I was known as the “quiet, nerdy kid” when I was younger. I didn't speak much at meals, school, or social gatherings.
People frequently assumed I was anti-social or lacked presentation skills. When we first met, some of my friends had the impression that I despised them. They assumed I didn't want to befriend them because I didn't talk (and with my RBF).
Or there were times when I didn't participate in conversations and people assumed I was silently judging everyone, when in fact I was thinking and absorbing what everyone had to say.
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If you are quiet, I'm sure you are constantly assumed to be shy, impolite, timid, or even arrogant. I understand. Most quiet people, however, do not fit into these assumptions, and the reason for these misconceptions and misunderstandings is that we communicate in a different way.
When it comes to communication, there is no such thing as right or wrong, and I believe it is past time to let everyone know how we as quiet people act and think.
- We are quiet in person but talkative in our heads.
- When we don't say anything, it does not imply that our minds are blank.
“Quiet people have the loudest minds,” Stephen Hawking once said. True, we keep a lot of deep thoughts in our heads, but we also keep sarcastic comments and jokes in our heads.
We are typically thinkers, and frequently overthinkers. We have internal conversations to help us think, plan, evaluate, and execute our ideas before we say them aloud or take action.
We obtain information in a variety of ways
While some people learn about others by interacting with them and exchanging information in conversations, we prefer to observe others and everything that is going on around us.
My father once taught me the skill of observing. He believes that observing a person's appearance and mannerisms can reveal a lot about them.
Assume you meet a new person. What they are wearing, their body language, and eye contact can all give you a good idea of who they are.
Of course, sometimes just observing isn't enough; quiet people do strike up conversations when we're curious about someone.
We aren't necessarily timid
The general rule is that the more you speak, the more assured you sound. And some people stereotype all quiet people as lacking confidence or being afraid to present themselves. However, some quiet people are not afraid of the spotlight and are also sociable. Speaking to us is a choice rather than a requirement in social situations. We don't mind sharing our thoughts, ideas, and experiences.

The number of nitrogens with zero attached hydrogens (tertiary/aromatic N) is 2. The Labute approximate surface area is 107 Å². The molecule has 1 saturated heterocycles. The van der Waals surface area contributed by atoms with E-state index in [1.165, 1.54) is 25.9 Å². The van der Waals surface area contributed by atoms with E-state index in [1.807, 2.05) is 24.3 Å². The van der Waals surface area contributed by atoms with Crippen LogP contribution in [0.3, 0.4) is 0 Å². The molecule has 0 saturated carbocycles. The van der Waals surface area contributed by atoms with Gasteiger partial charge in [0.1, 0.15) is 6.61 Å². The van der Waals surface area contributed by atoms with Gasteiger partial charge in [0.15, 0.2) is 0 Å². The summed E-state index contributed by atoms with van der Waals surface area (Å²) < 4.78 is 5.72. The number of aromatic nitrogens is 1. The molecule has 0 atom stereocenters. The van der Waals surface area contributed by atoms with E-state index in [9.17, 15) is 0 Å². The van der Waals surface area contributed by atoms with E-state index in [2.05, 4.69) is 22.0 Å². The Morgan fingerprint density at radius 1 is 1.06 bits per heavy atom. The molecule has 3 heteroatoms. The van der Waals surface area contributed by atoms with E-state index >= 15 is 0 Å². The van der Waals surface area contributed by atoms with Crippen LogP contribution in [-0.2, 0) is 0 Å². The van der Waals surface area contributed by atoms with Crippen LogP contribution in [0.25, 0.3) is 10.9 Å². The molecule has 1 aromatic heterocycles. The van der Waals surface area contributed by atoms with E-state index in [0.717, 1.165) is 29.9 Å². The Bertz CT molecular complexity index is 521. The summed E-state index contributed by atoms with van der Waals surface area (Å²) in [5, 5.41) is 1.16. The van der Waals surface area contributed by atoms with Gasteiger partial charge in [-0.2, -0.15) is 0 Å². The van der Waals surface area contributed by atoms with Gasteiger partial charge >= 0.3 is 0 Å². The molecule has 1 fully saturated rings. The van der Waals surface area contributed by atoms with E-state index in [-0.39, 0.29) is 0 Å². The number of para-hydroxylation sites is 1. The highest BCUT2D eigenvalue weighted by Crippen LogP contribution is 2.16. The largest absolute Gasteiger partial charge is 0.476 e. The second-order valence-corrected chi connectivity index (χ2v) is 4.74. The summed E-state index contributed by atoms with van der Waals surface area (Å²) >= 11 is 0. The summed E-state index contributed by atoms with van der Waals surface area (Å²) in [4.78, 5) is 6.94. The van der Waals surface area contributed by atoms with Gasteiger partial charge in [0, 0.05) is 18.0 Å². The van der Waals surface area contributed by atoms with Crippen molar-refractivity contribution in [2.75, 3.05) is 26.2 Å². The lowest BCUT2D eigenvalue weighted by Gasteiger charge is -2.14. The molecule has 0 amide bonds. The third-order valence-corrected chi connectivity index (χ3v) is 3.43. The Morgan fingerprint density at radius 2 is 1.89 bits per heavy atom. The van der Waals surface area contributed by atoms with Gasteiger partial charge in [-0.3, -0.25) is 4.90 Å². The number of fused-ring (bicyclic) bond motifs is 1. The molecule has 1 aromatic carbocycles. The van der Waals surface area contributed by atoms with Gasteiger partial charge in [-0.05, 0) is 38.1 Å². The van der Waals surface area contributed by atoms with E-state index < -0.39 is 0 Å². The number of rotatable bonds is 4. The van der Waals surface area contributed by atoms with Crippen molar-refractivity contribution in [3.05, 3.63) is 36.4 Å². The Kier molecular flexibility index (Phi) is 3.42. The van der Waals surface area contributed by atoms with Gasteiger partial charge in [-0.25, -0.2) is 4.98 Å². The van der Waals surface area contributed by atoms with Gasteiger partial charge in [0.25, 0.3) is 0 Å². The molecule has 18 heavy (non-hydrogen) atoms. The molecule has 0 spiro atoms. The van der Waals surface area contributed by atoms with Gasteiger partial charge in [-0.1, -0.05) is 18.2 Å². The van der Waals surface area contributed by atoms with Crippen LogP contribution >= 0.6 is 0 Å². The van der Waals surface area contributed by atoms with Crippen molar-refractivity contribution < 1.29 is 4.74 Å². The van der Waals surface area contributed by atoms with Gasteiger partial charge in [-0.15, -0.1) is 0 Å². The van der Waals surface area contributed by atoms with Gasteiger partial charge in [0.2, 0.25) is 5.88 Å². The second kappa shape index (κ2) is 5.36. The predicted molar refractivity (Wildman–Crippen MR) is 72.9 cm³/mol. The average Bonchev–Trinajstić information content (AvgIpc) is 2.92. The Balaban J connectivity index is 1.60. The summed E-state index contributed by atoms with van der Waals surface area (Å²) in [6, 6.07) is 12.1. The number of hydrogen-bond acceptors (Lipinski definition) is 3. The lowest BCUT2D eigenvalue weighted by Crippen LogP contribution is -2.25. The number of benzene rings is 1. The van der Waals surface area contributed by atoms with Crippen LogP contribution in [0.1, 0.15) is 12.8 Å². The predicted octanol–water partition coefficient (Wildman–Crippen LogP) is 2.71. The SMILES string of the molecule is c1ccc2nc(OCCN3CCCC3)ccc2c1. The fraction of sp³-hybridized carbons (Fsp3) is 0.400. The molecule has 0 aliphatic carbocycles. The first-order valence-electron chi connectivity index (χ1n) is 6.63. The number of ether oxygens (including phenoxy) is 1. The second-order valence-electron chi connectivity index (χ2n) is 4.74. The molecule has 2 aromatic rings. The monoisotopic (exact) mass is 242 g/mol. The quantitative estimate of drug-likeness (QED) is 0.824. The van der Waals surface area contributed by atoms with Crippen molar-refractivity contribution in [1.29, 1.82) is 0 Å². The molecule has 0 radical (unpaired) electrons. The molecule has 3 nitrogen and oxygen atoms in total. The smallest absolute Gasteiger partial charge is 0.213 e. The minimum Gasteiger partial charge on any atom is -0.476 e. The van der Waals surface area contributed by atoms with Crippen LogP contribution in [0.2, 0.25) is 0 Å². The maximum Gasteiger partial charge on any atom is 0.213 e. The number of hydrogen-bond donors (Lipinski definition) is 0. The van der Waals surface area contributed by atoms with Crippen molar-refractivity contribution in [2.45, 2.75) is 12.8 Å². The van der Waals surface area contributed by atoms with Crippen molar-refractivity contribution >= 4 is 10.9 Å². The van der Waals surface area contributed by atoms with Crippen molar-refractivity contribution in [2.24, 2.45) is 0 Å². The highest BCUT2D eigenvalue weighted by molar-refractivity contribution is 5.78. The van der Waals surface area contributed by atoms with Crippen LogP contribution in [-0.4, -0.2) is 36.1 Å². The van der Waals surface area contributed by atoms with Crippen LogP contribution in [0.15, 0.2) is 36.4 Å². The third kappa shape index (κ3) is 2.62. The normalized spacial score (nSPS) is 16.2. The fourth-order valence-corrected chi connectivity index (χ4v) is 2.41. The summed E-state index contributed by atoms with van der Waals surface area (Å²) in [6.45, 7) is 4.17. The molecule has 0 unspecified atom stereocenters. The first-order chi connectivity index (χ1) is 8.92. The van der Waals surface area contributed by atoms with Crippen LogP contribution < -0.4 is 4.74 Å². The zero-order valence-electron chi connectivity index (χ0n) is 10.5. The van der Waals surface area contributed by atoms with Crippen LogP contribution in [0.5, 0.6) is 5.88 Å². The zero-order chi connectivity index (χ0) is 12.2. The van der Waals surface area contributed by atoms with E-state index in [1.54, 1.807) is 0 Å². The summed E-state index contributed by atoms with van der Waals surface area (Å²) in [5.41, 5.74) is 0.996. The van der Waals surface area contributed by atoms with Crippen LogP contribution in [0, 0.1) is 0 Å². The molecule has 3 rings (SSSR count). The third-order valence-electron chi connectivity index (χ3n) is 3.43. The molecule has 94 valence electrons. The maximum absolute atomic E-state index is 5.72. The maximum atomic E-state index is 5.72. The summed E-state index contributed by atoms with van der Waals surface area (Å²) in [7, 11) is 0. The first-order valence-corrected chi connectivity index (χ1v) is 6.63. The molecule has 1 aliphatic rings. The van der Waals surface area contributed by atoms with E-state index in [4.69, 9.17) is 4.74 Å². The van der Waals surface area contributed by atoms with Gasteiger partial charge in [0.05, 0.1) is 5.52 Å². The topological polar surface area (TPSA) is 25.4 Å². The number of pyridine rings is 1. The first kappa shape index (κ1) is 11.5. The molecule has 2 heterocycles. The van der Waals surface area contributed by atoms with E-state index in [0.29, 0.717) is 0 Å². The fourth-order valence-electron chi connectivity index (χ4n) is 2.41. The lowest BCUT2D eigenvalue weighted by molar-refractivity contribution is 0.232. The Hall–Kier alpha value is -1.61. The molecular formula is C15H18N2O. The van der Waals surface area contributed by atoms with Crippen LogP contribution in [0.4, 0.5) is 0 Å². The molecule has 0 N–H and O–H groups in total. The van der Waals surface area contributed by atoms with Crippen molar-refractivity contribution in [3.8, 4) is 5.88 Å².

We don't despise you because we're quiet
The simplest way to tell the other person you want to develop a relationship is to speak to them. But just because we aren't as chatty as others doesn't mean we're rude or cold. There are still numerous ways and channels through which we can express our love for our loved ones.
Everyone has a different interpretation of what it means to be “neutral.” Some people believe they must smile and ask, “How are you?” to convey the message, “We're fine.” However, for others, such as quiet people, we believe that indicating “everyone is fine as it was an hour ago” is equivalent to doing nothing. Quiet people are perceived as cold or mean in this sense because we express the same message in different ways.
We take public speaking very seriously
We believe that we must think carefully before saying anything, because far too often, something is said at the wrong time, in the wrong place, and to the wrong person.
Don't get me wrong: I'm not saying that people who talk a lot don't think before they speak. I like it when talkative people tell their stories and fill the room with their presence. Just that we have different ideas about what speaking entails.
It is not about assisting a quiet person, but rather about understanding.
Others occasionally want to “help” me (with good intentions) in sharing sessions. They believe I have stage fright, can't think of anything to say, or have difficulty disclosing personal information. These assumptions may be true for some quiet people, but I don't find it difficult to express myself.
I hope this article has given you a better understanding of quiet people, and I'm sure you've gained a better understanding of how you or others think!
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